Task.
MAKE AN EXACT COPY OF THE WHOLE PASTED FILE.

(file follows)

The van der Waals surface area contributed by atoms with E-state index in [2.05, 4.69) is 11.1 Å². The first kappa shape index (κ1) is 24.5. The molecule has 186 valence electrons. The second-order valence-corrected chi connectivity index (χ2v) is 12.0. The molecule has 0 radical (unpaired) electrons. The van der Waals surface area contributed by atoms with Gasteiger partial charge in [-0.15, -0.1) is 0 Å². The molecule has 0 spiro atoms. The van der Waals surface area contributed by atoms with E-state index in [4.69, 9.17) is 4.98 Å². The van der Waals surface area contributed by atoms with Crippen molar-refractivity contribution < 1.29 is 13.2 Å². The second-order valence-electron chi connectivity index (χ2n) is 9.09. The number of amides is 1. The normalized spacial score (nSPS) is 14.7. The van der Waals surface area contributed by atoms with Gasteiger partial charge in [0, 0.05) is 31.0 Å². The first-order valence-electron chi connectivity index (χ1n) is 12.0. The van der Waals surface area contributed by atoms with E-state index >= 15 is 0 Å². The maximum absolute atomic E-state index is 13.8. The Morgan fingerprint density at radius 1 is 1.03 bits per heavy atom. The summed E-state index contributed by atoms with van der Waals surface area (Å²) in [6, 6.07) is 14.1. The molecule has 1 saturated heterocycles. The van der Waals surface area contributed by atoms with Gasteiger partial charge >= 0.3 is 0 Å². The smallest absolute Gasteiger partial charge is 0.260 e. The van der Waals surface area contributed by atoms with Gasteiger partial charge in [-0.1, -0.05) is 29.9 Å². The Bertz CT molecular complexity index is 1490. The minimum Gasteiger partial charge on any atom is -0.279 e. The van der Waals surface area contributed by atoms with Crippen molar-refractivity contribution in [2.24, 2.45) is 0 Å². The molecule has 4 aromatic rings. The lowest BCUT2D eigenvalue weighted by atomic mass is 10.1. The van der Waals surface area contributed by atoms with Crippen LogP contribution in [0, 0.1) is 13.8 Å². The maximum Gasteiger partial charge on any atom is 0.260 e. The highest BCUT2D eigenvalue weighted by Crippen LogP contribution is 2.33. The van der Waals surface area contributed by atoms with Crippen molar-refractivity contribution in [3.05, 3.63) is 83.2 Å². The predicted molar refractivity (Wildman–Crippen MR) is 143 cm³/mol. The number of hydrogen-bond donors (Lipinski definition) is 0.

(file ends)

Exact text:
The van der Waals surface area contributed by atoms with E-state index in [2.05, 4.69) is 11.1 Å². The first kappa shape index (κ1) is 24.5. The molecule has 186 valence electrons. The second-order valence-corrected chi connectivity index (χ2v) is 12.0. The molecule has 0 radical (unpaired) electrons. The van der Waals surface area contributed by atoms with Gasteiger partial charge in [-0.15, -0.1) is 0 Å². The molecule has 0 spiro atoms. The van der Waals surface area contributed by atoms with E-state index in [4.69, 9.17) is 4.98 Å². The van der Waals surface area contributed by atoms with Crippen molar-refractivity contribution < 1.29 is 13.2 Å². The second-order valence-electron chi connectivity index (χ2n) is 9.09. The number of amides is 1. The normalized spacial score (nSPS) is 14.7. The van der Waals surface area contributed by atoms with Gasteiger partial charge in [0, 0.05) is 31.0 Å². The first-order valence-electron chi connectivity index (χ1n) is 12.0. The van der Waals surface area contributed by atoms with E-state index >= 15 is 0 Å². The maximum absolute atomic E-state index is 13.8. The Morgan fingerprint density at radius 1 is 1.03 bits per heavy atom. The summed E-state index contributed by atoms with van der Waals surface area (Å²) in [6, 6.07) is 14.1. The molecule has 1 saturated heterocycles. The van der Waals surface area contributed by atoms with Gasteiger partial charge >= 0.3 is 0 Å². The smallest absolute Gasteiger partial charge is 0.260 e. The van der Waals surface area contributed by atoms with Gasteiger partial charge in [-0.1, -0.05) is 29.9 Å². The Bertz CT molecular complexity index is 1490. The minimum Gasteiger partial charge on any atom is -0.279 e. The van der Waals surface area contributed by atoms with Crippen molar-refractivity contribution in [2.24, 2.45) is 0 Å². The molecule has 4 aromatic rings. The lowest BCUT2D eigenvalue weighted by atomic mass is 10.1. The van der Waals surface area contributed by atoms with Crippen LogP contribution in [0, 0.1) is 13.8 Å². The maximum Gasteiger partial charge on any atom is 0.260 e. The highest BCUT2D eigenvalue weighted by Crippen LogP contribution is 2.33. The van der Waals surface area contributed by atoms with Crippen molar-refractivity contribution in [3.05, 3.63) is 83.2 Å². The predicted molar refractivity (Wildman–Crippen MR) is 143 cm³/mol. The number of hydrogen-bond donors (Lipinski definition) is 0.